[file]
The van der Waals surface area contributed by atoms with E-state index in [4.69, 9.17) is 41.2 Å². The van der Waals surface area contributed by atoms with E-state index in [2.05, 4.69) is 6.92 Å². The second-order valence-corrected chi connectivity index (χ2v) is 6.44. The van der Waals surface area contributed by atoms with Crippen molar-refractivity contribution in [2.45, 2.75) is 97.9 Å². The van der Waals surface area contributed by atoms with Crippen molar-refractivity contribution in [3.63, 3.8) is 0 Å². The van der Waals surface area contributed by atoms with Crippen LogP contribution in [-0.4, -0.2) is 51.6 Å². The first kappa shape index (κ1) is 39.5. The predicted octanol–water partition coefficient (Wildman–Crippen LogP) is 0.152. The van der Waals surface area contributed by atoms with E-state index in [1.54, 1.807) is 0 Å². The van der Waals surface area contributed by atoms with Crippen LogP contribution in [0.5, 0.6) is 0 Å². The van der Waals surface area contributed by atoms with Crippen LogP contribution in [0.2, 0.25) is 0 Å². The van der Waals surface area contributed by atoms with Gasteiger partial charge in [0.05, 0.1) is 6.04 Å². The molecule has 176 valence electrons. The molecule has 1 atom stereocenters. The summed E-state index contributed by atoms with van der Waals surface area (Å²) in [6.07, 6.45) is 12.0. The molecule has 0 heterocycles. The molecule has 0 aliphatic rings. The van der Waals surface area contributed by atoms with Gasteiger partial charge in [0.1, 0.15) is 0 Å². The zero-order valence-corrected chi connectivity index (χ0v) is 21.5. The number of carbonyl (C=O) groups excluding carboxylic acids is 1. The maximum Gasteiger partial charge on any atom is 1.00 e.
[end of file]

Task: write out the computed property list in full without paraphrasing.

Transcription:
The van der Waals surface area contributed by atoms with E-state index in [4.69, 9.17) is 41.2 Å². The van der Waals surface area contributed by atoms with E-state index in [2.05, 4.69) is 6.92 Å². The second-order valence-corrected chi connectivity index (χ2v) is 6.44. The van der Waals surface area contributed by atoms with Crippen molar-refractivity contribution in [2.45, 2.75) is 97.9 Å². The van der Waals surface area contributed by atoms with Crippen molar-refractivity contribution in [3.63, 3.8) is 0 Å². The van der Waals surface area contributed by atoms with Crippen LogP contribution in [-0.4, -0.2) is 51.6 Å². The first kappa shape index (κ1) is 39.5. The predicted octanol–water partition coefficient (Wildman–Crippen LogP) is 0.152. The van der Waals surface area contributed by atoms with E-state index in [1.54, 1.807) is 0 Å². The van der Waals surface area contributed by atoms with Crippen LogP contribution in [0.5, 0.6) is 0 Å². The van der Waals surface area contributed by atoms with Crippen LogP contribution in [0.2, 0.25) is 0 Å². The van der Waals surface area contributed by atoms with Gasteiger partial charge in [0.05, 0.1) is 6.04 Å². The molecule has 176 valence electrons. The molecule has 1 atom stereocenters. The summed E-state index contributed by atoms with van der Waals surface area (Å²) in [6.07, 6.45) is 12.0. The molecule has 0 heterocycles. The molecule has 0 aliphatic rings. The van der Waals surface area contributed by atoms with Gasteiger partial charge in [0.1, 0.15) is 0 Å². The zero-order valence-corrected chi connectivity index (χ0v) is 21.5. The number of carbonyl (C=O) groups excluding carboxylic acids is 1. The maximum Gasteiger partial charge on any atom is 1.00 e.